American English


The course looks at the current status of American
English, both in terms of its historical development and
of social issues regarding the spread, teaching and
standardization of the language.

We will start with an overview of linguistics, the study of
language. The overview will focus on case studies from
English and dialects of English heard and spoken in the
United States. This overview provides a basis for the
terminology and methodology we will need to discuss
English grammar, syntax and vocabulary, both written
and spoken, and how advances in linguistics disciplines
have come to affect our everyday life.

Factors that influence how a language develops and
changes will be considered, ranging from historical
events (language change as a result of conquest or
colonization) to modern times. How does immigration
affect the grammar, sounds and vocabulary of
American English? What about different versions of the
same language — American versus British English;
Parisian French versus Quebecois (or Cajun or Haitian
Creole); Iberian Spanish versus American Spanish?

We will examine interpretation and translation, literary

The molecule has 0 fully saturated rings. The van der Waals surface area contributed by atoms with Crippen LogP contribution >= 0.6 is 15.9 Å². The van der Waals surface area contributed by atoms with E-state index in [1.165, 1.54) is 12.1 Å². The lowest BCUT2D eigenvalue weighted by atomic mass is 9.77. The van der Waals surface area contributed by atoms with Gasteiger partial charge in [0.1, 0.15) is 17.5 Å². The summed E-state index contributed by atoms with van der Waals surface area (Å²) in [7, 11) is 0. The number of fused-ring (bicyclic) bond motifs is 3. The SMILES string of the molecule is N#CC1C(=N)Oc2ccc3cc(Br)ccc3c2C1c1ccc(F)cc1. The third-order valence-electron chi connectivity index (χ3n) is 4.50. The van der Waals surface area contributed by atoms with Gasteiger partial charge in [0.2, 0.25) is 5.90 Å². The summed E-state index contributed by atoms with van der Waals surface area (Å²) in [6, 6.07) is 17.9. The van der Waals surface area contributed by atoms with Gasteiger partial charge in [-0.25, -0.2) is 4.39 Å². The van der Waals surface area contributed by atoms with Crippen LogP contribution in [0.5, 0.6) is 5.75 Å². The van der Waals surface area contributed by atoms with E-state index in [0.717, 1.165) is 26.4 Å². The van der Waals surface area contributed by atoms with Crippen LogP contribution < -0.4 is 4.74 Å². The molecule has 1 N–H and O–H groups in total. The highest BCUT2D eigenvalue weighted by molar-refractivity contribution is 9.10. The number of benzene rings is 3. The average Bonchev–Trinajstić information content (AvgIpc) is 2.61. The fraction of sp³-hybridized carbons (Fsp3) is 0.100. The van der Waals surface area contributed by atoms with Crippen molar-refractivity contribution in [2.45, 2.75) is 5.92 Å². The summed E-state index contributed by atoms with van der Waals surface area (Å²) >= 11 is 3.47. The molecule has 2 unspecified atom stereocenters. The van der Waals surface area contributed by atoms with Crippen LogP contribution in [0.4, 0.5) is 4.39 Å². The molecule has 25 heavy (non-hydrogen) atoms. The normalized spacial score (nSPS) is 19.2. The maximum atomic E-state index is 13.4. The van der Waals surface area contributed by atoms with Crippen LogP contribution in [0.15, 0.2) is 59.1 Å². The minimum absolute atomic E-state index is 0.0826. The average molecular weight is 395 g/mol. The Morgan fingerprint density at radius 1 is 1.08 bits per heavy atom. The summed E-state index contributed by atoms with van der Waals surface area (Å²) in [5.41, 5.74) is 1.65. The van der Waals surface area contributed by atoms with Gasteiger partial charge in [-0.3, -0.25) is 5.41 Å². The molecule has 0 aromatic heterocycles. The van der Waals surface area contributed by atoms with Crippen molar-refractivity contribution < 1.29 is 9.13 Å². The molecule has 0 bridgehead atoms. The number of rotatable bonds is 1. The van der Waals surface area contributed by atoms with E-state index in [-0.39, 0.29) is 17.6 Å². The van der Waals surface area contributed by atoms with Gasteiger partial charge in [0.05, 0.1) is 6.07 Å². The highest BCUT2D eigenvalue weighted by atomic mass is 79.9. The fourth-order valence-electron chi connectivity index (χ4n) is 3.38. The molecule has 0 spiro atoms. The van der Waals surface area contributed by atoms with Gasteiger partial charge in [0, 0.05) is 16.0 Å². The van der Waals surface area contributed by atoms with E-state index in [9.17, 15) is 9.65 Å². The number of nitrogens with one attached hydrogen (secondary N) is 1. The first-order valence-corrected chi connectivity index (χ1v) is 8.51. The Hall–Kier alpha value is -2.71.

and commercial. For example, how do you translate
Jabberwocky or “muggle” into another language? And
did you know that the first Mad Max movie was dubbed
into American? Australian (“Strine”) slang and accent
were deemed too unintelligible for American audiences.

We will conclude with consideration of how the Internet
and modern conveniences have influenced English
and other languages. Is there more or less “borrowing”
between languages? Is there such a thing as “global
English,” a lingua franca for technical (and not so technical)
communication? Many foreign universities now offer
graduate courses (and tests) in English! When traveling
abroad and meeting someone who says they “speak
English” what should you expect? And what are the prospects
for language recognition and speech synthesis?


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